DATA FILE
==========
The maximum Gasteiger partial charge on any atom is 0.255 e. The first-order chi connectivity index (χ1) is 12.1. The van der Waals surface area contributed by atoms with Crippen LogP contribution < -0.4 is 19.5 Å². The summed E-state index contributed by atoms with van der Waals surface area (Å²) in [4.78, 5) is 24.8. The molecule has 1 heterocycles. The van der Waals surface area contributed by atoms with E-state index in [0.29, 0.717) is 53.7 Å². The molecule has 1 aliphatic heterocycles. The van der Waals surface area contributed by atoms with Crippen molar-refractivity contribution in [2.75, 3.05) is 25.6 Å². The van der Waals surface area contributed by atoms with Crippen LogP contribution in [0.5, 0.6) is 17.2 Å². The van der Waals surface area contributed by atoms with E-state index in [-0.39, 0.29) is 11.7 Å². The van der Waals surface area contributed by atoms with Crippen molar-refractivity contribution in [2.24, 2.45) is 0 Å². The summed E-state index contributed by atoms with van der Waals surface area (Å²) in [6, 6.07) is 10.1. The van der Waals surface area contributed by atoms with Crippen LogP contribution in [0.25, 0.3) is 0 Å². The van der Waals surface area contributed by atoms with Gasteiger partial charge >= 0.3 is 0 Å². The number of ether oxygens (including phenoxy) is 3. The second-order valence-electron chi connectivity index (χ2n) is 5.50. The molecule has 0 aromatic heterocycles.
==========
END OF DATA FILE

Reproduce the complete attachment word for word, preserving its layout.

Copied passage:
The maximum Gasteiger partial charge on any atom is 0.255 e. The first-order chi connectivity index (χ1) is 12.1. The van der Waals surface area contributed by atoms with Crippen LogP contribution < -0.4 is 19.5 Å². The summed E-state index contributed by atoms with van der Waals surface area (Å²) in [4.78, 5) is 24.8. The molecule has 1 heterocycles. The van der Waals surface area contributed by atoms with E-state index in [0.29, 0.717) is 53.7 Å². The molecule has 1 aliphatic heterocycles. The van der Waals surface area contributed by atoms with Crippen molar-refractivity contribution in [2.75, 3.05) is 25.6 Å². The van der Waals surface area contributed by atoms with Crippen LogP contribution in [0.5, 0.6) is 17.2 Å². The van der Waals surface area contributed by atoms with E-state index in [-0.39, 0.29) is 11.7 Å². The van der Waals surface area contributed by atoms with Crippen molar-refractivity contribution in [2.24, 2.45) is 0 Å². The summed E-state index contributed by atoms with van der Waals surface area (Å²) in [6, 6.07) is 10.1. The van der Waals surface area contributed by atoms with Crippen LogP contribution in [0.25, 0.3) is 0 Å². The van der Waals surface area contributed by atoms with Gasteiger partial charge >= 0.3 is 0 Å². The number of ether oxygens (including phenoxy) is 3. The second-order valence-electron chi connectivity index (χ2n) is 5.50. The molecule has 0 aromatic heterocycles.